2023 June 15
Ottawa – Francophone immigration is at the heart of the Government of Canada’s priorities. The country has always been a forerunner in its initiatives to welcome as many French-speaking nationals as possible, by implementing innovative initiatives to foster the contribution of newcomers to minority communities and thus maintain the social fabric of our country.
The Honourable Sean Fraser, Minister of Immigration, Refugees and Citizenship, announced the expansion of the Francophone Mobility Program, for a period of two years, which allows a Canadian employer to make a job offer to an eligible candidate with a moderate command of French for all National Occupation Classification with the exception of jobs in primary agriculture. This measure, initially reserved for highly skilled French-speaking temporary foreign workers, now opens doors to more French-speaking immigrants by offering them the opportunity to gain Canadian work experience and potentially qualify for permanent residence.
The French language proficiency criteria are also updated for all foreign nationals applying for a work permit under the Francophone Mobility Program. The temporary foreign national must have a moderate language proficiency of French for oral comprehension and oral expression. This is equivalent to a level 5 of the language requirements. These new language requirements meet the French language needs for all of these occupations and will expand the pool of eligible French-speaking foreign nationals.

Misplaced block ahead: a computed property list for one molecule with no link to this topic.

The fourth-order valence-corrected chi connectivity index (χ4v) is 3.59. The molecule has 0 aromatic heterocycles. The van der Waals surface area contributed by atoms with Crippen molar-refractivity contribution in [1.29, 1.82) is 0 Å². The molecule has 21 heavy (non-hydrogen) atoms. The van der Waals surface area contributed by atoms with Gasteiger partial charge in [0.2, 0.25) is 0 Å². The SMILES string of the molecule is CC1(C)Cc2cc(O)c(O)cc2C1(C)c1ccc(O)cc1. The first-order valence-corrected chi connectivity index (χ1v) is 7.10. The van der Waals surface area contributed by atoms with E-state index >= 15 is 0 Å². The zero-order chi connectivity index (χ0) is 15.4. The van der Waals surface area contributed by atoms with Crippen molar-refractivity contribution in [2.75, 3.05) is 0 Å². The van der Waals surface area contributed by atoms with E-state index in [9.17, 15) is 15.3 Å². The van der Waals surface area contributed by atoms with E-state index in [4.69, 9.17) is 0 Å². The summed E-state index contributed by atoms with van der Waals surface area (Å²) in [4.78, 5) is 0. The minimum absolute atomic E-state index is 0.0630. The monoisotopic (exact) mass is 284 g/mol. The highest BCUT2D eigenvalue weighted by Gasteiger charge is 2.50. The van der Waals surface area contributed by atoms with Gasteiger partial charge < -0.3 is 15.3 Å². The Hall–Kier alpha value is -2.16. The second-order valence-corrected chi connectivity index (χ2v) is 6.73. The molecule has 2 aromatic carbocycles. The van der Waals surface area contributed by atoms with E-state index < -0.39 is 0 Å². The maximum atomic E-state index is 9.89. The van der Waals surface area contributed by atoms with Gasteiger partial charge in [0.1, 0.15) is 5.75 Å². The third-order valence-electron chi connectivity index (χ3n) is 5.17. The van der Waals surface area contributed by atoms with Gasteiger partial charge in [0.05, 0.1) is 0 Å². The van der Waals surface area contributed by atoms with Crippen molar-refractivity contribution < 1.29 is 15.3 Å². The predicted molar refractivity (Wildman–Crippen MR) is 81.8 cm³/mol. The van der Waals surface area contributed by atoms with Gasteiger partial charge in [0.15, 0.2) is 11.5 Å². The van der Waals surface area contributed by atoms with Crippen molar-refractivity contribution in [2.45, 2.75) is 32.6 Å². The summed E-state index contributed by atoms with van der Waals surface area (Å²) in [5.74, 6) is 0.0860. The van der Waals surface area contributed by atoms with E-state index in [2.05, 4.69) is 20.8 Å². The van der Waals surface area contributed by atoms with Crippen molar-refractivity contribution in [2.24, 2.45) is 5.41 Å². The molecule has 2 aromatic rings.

In addition, applicants must now provide proof that they meet these language requirements. This documentary evidence may be, but is not limited to: a French evaluation test or the French competencies test, a diploma or degree from a French college or university, or a document confirming studies at a French-language institution.
These changes, as part of the Francophone Mobility Program, allow the Government of Canada to solidify its commitment to fostering population growth and economic prosperity in the country. They also make it possible to pursue its quest to contribute to the vitality of Francophone minority communities and address the labour shortage.